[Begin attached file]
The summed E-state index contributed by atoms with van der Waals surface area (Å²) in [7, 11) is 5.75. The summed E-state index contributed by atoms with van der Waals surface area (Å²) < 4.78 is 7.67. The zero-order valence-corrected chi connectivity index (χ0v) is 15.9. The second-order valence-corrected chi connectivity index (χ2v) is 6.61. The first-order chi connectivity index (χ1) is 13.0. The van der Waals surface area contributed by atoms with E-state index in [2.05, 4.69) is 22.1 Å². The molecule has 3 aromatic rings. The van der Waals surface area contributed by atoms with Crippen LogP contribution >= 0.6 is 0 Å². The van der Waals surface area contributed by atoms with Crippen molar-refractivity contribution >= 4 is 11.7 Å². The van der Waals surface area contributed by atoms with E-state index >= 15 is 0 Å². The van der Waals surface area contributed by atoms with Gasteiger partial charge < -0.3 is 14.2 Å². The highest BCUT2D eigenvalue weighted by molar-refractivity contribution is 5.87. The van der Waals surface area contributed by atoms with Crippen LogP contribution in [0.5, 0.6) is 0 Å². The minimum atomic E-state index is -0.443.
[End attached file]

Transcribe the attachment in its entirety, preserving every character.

The summed E-state index contributed by atoms with van der Waals surface area (Å²) in [7, 11) is 5.75. The summed E-state index contributed by atoms with van der Waals surface area (Å²) < 4.78 is 7.67. The zero-order valence-corrected chi connectivity index (χ0v) is 15.9. The second-order valence-corrected chi connectivity index (χ2v) is 6.61. The first-order chi connectivity index (χ1) is 13.0. The van der Waals surface area contributed by atoms with E-state index in [2.05, 4.69) is 22.1 Å². The molecule has 3 aromatic rings. The van der Waals surface area contributed by atoms with Crippen LogP contribution >= 0.6 is 0 Å². The van der Waals surface area contributed by atoms with Crippen molar-refractivity contribution >= 4 is 11.7 Å². The van der Waals surface area contributed by atoms with E-state index >= 15 is 0 Å². The van der Waals surface area contributed by atoms with Gasteiger partial charge < -0.3 is 14.2 Å². The highest BCUT2D eigenvalue weighted by molar-refractivity contribution is 5.87. The van der Waals surface area contributed by atoms with Crippen LogP contribution in [0.5, 0.6) is 0 Å². The minimum atomic E-state index is -0.443.